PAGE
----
The paper will explore how fatherhood was conceptualized in Poland in the 1960s and 1970s, with a focus on the idea of involved fatherhood. How did new discourses emerge and how did they argue for a more involved model of fatherhood? How were models of involved fatherhood and the caring father related to masculinity? Did socialist and catholic writings offer alternative visions of fatherhood? The paper also aims to confront these ideas with men’s experiences of fatherhood.
Discourses on fatherhood will be analyzed by drawing on advice books for boys, men and for parents, as well as selected press articles, taking into account both socialist and Catholic discourses, experts’ and lay voices. The paper also examines a collection of original memoirs on family life to explore men’s experiences of being a father. These memoirs were written in response to calls announced in the popular press in the 1960s and 1970s.
The paper aims to challenge the dominant argument about the persisting model of the ‘absent father’ from the 1930s to the 1970s in Poland. Although, especially in the 1960s, fathers were expected to provide for the family in the first place, and care was usually conceptualized as a female task, new attitudes and behaviours reflecting a model of involved fatherhood were visible, such as being a ‘loving father’ or playing with young children. These new trends developed in the 1970s. (Show less)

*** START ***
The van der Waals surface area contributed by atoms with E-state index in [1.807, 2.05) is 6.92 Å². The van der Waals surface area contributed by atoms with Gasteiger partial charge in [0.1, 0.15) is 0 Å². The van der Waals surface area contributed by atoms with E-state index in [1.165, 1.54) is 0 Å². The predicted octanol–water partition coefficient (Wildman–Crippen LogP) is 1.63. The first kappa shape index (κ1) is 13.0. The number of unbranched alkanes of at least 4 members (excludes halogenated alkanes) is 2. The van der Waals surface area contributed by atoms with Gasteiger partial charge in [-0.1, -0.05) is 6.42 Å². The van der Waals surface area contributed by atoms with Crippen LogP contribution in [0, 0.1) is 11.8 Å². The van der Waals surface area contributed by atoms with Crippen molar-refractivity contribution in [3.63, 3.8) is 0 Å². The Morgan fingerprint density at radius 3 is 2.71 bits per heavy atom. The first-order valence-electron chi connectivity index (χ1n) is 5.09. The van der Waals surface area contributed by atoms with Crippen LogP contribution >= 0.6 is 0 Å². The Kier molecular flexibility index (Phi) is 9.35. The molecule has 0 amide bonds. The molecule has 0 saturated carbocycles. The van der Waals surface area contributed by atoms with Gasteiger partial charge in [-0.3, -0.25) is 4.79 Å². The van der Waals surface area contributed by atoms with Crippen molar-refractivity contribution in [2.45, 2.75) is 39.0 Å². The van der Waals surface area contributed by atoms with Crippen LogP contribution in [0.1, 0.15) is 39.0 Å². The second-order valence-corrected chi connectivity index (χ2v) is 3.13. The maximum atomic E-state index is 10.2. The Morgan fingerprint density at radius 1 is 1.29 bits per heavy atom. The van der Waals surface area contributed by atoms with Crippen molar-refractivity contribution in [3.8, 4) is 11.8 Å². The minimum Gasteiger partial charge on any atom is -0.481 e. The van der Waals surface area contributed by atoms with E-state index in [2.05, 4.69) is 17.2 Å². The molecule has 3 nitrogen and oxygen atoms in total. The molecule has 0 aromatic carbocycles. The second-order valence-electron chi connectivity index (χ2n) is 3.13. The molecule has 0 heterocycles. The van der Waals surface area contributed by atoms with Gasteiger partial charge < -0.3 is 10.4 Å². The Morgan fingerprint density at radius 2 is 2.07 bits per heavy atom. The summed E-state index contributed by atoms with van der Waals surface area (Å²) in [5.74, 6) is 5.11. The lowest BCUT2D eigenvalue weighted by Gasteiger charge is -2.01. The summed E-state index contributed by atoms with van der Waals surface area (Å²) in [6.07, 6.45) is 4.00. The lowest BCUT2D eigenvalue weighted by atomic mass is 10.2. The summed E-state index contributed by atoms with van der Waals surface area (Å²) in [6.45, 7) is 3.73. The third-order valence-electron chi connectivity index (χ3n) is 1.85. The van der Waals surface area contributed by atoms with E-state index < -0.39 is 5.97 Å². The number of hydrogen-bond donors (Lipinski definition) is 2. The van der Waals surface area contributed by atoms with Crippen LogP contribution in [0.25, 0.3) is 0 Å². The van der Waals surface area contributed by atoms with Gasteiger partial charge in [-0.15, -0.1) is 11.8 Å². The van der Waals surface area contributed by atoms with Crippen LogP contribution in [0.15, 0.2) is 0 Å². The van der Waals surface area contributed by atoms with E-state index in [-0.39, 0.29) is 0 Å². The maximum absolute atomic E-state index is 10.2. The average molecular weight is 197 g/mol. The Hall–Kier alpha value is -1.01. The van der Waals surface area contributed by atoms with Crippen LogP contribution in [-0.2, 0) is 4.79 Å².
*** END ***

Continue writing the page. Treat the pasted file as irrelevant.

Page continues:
Ellie Murray :
Writing about the Future: Children’s Conceptions of Fatherhood, Work and Care in Mid-20th-century Britain
This paper examines three collections of schoolchildren’s essays, spanning from the 1930s to the 1960s. Children were asked to write essays about their future adult lives, and many boys described their imagined experiences as fathers, husbands and workers. In their analysis of boys’ inter-war essays about what they wanted to ... (Show more)
This paper examines three collections of schoolchildren’s essays, spanning from the 1930s to the 1960s. Children were asked to write essays about their future adult lives, and many boys described their imagined experiences as fathers, husbands and workers. In their analysis of boys’ inter-war essays about what they wanted to do after leaving school, Hester Barron and Claire Langhamer show that boys prioritized finding financial and domestic security (2017). Through analysing essays from across the mid-century, this paper will assess boys’ shifting ideas about the role they felt fathers should play in the home and men’s balance between work and family life.
This sheds light on children’s changing understandings of fatherhood. From viewing breadwinning as their main responsibility, boys in the 1950s and 1960s increasingly prioritized spending time with their children in their future life narratives. One boy in 1969 wrote ‘[If] I was to split my life up 60% would go towards my children 30% for work and 10% for pleasure'. These essays will be analysed alongside children’s accounts of family life and children’s comics, to explore how their conceptions were influenced by ideas about gender-specific caring practices and representations of fathering.